“The only thing I need is a little space.”
HAVANA TIMES — Over the weekend I went hiking along the trails of Viñales Valley, where I could see how the lives of people there have changed. I left my car at a lookout point, around which were several private restaurants offering me something to eat for when I returned from my trek.
I made a reservation at one of them, built with wooden decks in the air, protected from the sun by trees branches and facing the valley with a wonderful view. Since it had reasonable prices, this allowed me to share lunch not only foreign tourists, but also with Cuban families.
However these restaurants aren’t the only businesses that have flourished with the reforms. In the walk through the valley, we found a small stand where they were selling various cold fruit juices, ones that really hit the spot when you’re out in the tropical sun for a while.
The young couple running it told us they’re saving their earnings because they want to expand the business. Their dream is to build a big open-air area under those same trees so their customers can drink their juice sitting in the shade.
Later we were offered horses and carriages for a “more comfortable” journey. Likewise, one of the residents invited us on a tour of his tobacco fields and dryers, giving us a detailed explanation of his occupation.
During the hike, which included climbing one of the huge outcrops, we cut through a dozen farms, whose owners limited themselves to greeting us with smiles. Obviously they’re used to seeing tourists cutting through the middle of their property.
The town of Viñales surprised me because of the number of foreigners walking through the streets, in addition to the dozens of hotels, cafes and restaurants. The government-run hotels will have to improve a lot if they want to compete with the family-run ones.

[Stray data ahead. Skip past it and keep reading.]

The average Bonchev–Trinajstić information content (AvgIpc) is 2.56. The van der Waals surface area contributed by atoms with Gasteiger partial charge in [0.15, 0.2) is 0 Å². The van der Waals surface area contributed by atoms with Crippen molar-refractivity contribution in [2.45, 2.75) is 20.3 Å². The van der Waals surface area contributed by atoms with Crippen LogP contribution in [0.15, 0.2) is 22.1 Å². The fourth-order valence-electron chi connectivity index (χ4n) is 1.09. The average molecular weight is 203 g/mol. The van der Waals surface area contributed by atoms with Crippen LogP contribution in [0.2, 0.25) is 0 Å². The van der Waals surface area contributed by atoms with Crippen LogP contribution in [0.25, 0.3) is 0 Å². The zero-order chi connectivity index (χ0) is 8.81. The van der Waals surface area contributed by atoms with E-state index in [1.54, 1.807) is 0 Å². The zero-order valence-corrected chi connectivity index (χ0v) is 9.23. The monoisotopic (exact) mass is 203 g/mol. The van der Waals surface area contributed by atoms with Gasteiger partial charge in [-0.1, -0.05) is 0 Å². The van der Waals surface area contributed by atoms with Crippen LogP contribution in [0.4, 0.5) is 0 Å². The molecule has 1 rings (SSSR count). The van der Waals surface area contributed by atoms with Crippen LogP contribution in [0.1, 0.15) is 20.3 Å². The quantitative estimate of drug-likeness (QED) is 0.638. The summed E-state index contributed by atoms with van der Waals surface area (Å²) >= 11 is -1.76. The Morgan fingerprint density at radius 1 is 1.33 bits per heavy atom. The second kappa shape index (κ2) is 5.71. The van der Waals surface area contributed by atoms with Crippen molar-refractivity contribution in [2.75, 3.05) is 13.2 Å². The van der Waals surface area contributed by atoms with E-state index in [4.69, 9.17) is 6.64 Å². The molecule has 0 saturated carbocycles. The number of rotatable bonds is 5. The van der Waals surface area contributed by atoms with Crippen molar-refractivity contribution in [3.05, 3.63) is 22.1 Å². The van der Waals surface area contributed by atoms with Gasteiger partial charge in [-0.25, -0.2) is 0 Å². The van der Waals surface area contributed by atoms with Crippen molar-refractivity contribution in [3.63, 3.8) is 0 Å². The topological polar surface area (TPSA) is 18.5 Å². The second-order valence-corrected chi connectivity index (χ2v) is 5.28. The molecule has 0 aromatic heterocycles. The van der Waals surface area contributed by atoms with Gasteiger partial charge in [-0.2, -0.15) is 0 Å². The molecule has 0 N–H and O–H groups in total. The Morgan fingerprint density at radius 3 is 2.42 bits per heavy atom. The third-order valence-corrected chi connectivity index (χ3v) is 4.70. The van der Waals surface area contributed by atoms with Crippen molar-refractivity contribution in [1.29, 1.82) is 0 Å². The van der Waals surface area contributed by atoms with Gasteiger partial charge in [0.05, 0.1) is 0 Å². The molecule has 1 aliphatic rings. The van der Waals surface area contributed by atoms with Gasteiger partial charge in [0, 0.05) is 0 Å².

It’s true that the area has a huge tourism potential, but it’s no less true that the freedom to work privately has extended the benefits to the entire population. In this case the reforms have allowed a faster and democratic distribution of wealth.
Along our path I noticed a number of newly constructed homes, other still under construction and materials in front of additional houses awaiting the start of work. From this I was able to gather that the fever to improve or expand housing doesn’t affect only Havana residents.
The unrestricted sale of building materials and the streamlining of bureaucratic procedures for getting permits is changing the face of cities and towns across the island. Many people have chosen to invest their savings in better housing.
This isn’t only about creating more space or improving the strength of their houses, people are also concerned about the aesthetics: painting their homes, building decorated walls with stones, putting up forged railings or gates, adorning their patios with fountains and potted gardens.
Seeing people getting by independently reminded me of the movie Juan de los Muertos. The main character, an ordinary Cuban, says something that synthesizes the nation’s sentiment: “The only thing I need is for them to give me a little space.”
Somehow the economic reforms seem to have become that “little space” needed by Cubans for they themselves to take care of some of their daily needs without having to resort to government support.
Social assistance will remain essential for those who have no ability to survive on their own, but it doesn’t make sense to force all the other citizens to ride in a wheelchair when people are fully capable of walking and even running.
Some time ago a journalist with the Granma newspaper accused Cubans of being nestlings with their mouths wide open waiting for the government to feed them. However, today’s reality is evidence that when given room to fly, people can become self-sufficient.
(*) An authorized Havana Times translation of the original published in Spanish by BBC Mundo.